Advisory Council Recommends Changes to EMS Funding, Education

The National EMS Advisory Council approves several advisories, including recommendations to require post-secondary education for paramedics and reclassify EMS as a medical provider with CMS

Vince Robbins’ first meeting as chair of the National Emergency Medical Services Advisory Council (NEMSAC) certainly was exciting, as the council finalized seven advisories and recommended several more as drafts, on topics ranging from reimbursement to data collection.

“This meeting was pretty remarkable because so many advisories came to completion after a year and a half of these members’ hard work,” said Robbins. “These council members began their work in May of 2015, and 19 out of 25 of those seats were new appointees.”

The council addressed the “fragmented, conflicted and underfunded methods” of EMS reimbursement and payment models. Its members recommended that NHTSA and FICEMS not only conduct a comprehensive study of current EMS reimbursement systems, but also work with the Centers for Medicare and Medicaid Services (CMS) to classify EMS as a “provider” instead of “supplier.” The council echoed this suggestion in a second advisory recognizing the essential role of EMS as healthcare decision-makers.

Addressing the importance of health information exchanges (HIE), the council approved the Data Integration and Technology Committee’s call for FICEMS to support a “universal health record with bidirectional flow to all who care for patients.”

“There is value to EMS obtaining follow-up on patients,” said Steven Diaz, MD, who co-chairs the Data Integration and Technology Committee and is senior vice president and chief medical officer for Maine General Medical Center. “This does not currently exist in most places in the U.S.”

The Provider and Community Education Committee addressed the need for a strategic plan for the various tiers of paramedic education including at the associate, baccalaureate and graduate level degrees. The committee recommended that NHTSA convene a group to “craft the essentials of a core curriculum for the supplemental content in the formal paramedicine degree,” hoping to strengthen the industry perception of EMS providers as health care workers, bring parity with other allied health professionals and improve wages. Among other health professions, EMS providers are sometimes not recognized as medical practitioners due to the lack of a formalized post-secondary education requirement. To further address this problem, the committee recommended revising and aligning seminal industry documents such as the EMS Education Agenda for the Future and the National EMS Scope of Practice Model.

Robbins, who is president and CEO of MONOC, one of New Jersey’s largest EMS and mobile healthcare providers, also moderated a spirited debate among council members and members of the public regarding the proposal to streamline the numerous confusing terms used for EMS providers.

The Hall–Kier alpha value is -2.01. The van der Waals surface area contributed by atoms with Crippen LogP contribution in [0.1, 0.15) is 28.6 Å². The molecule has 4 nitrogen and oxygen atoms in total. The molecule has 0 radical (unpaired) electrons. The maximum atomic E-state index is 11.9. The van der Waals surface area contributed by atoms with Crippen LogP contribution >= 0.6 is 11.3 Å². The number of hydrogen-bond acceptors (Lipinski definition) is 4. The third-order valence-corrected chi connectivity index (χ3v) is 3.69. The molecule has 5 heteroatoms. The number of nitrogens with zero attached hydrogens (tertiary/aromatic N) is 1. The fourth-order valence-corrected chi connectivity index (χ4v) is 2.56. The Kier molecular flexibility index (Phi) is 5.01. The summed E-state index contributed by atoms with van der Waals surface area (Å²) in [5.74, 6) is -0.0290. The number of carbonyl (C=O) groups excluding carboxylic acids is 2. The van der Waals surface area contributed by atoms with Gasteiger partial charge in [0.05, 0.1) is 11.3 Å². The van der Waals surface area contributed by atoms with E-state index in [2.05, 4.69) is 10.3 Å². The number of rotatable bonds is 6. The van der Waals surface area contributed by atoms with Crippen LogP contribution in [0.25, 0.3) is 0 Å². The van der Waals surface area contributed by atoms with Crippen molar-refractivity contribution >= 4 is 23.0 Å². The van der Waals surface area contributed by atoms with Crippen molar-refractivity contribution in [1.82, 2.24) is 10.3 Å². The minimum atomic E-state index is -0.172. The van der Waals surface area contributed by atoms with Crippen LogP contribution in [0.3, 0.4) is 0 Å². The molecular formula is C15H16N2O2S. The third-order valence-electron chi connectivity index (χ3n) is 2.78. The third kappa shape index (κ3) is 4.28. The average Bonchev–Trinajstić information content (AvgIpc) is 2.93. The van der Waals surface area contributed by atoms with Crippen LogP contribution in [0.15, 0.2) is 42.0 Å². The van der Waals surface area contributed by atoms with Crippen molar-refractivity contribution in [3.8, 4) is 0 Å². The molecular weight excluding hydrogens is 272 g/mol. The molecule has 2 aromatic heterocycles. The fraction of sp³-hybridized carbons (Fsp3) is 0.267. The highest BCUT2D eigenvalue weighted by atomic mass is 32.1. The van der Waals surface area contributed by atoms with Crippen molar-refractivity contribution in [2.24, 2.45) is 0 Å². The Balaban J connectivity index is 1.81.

While the Innovative Practices of the EMS Workforce Committee initially suggested that the standardized terminology be determined by FICEMS and NHTSA, some members believed it was NEMSAC members’ duty to suggest a specific term. At issue was the suggested term “paramedic,” thought by some to be a way to universalize all EMS providers for the sake of consistency and to reduce confusion among laypeople about job titles. Council members disagreed about adopting this term for the interim advisory statement.

“There hasn’t been enough discussion to definitively say that the term should be ‘paramedic,’” said Val Gale, Battalion Chief of Health and Medical Services of Chandler (Arizona) Fire, Health and Medical Department. As committee co-chair, Gale expressed concern that using the word “paramedic” to describe the entire profession might produce “unintended consequences.”

Members of the public also commented on the nomenclature proposal. Gary Wingrove, former NEMSAC member and government relations specialist for Mayo Clinic Medical Transport, stated that he believes the U.S. is the only English-speaking country in the world not to use the term “paramedic” to describe all EMS providers.

“This is a time to be bold and make history,” Wingrove told the council.

Donnie Woodyard, director of EMS Compact and Information Systems for the National Registry of EMTs, expressed his agency’s hesitancy for adopting a singular title for the name.

“The different levels of EMT are well-defined and changes to these terms have a significant legislative impact,” he said.

Ultimately, the council voted 10-5 in favor of not suggesting a specific term, and the interim advisory reads: “FICEMS and the DOT should officially recognize an all-inclusive standard generic term nationally to describe all health care providers performing within the field of paramedicine, regardless of certification or licensure.” A final vote on the advisory will take place in 2017.

Robbins emphasized the common theme among the finalized advisories: that the EMS system codified in the 1970s has evolved into something very different than it was.

“We need to recognize this evolution and give it a name,” Robbins said. “It is not really just EMS anymore.”

Finally, the council and federal officials recognized outgoing Chair John Sinclair and Vice-Chair Anne Montera for their dedication and contributions to the council. Sinclair and Montera, who served one-year terms, will continue to serve on NEMSAC until the council members’ two-year terms expire in the spring. Robbins said that the transition to a new administration in the White House would likely delay the appointment process for new and existing council members.

The NEMSAC’s final and interim advisories will be available on the NEMSAC website.